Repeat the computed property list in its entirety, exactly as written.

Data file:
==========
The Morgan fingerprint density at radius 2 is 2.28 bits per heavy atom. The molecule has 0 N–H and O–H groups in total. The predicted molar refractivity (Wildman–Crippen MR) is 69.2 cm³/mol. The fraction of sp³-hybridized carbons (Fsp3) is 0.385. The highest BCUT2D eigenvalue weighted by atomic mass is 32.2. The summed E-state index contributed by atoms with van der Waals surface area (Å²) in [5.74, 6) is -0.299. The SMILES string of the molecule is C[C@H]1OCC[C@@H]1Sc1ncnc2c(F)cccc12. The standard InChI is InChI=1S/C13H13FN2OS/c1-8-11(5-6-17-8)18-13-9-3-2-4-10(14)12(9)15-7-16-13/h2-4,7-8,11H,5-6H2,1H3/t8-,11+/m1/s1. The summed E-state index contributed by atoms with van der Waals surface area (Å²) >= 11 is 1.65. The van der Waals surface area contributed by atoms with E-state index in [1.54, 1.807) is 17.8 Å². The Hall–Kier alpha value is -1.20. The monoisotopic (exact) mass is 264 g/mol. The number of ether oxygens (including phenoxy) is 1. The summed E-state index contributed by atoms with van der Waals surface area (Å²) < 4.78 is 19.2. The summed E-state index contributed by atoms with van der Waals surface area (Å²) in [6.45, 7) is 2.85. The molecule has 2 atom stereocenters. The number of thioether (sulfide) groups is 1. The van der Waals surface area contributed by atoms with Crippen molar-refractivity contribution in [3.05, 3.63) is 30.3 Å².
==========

The Morgan fingerprint density at radius 2 is 2.28 bits per heavy atom. The molecule has 0 N–H and O–H groups in total. The predicted molar refractivity (Wildman–Crippen MR) is 69.2 cm³/mol. The fraction of sp³-hybridized carbons (Fsp3) is 0.385. The highest BCUT2D eigenvalue weighted by atomic mass is 32.2. The summed E-state index contributed by atoms with van der Waals surface area (Å²) in [5.74, 6) is -0.299. The SMILES string of the molecule is C[C@H]1OCC[C@@H]1Sc1ncnc2c(F)cccc12. The standard InChI is InChI=1S/C13H13FN2OS/c1-8-11(5-6-17-8)18-13-9-3-2-4-10(14)12(9)15-7-16-13/h2-4,7-8,11H,5-6H2,1H3/t8-,11+/m1/s1. The summed E-state index contributed by atoms with van der Waals surface area (Å²) >= 11 is 1.65. The van der Waals surface area contributed by atoms with E-state index in [1.54, 1.807) is 17.8 Å². The Hall–Kier alpha value is -1.20. The monoisotopic (exact) mass is 264 g/mol. The number of ether oxygens (including phenoxy) is 1. The summed E-state index contributed by atoms with van der Waals surface area (Å²) < 4.78 is 19.2. The summed E-state index contributed by atoms with van der Waals surface area (Å²) in [6.45, 7) is 2.85. The molecule has 2 atom stereocenters. The number of thioether (sulfide) groups is 1. The van der Waals surface area contributed by atoms with Crippen molar-refractivity contribution in [3.05, 3.63) is 30.3 Å².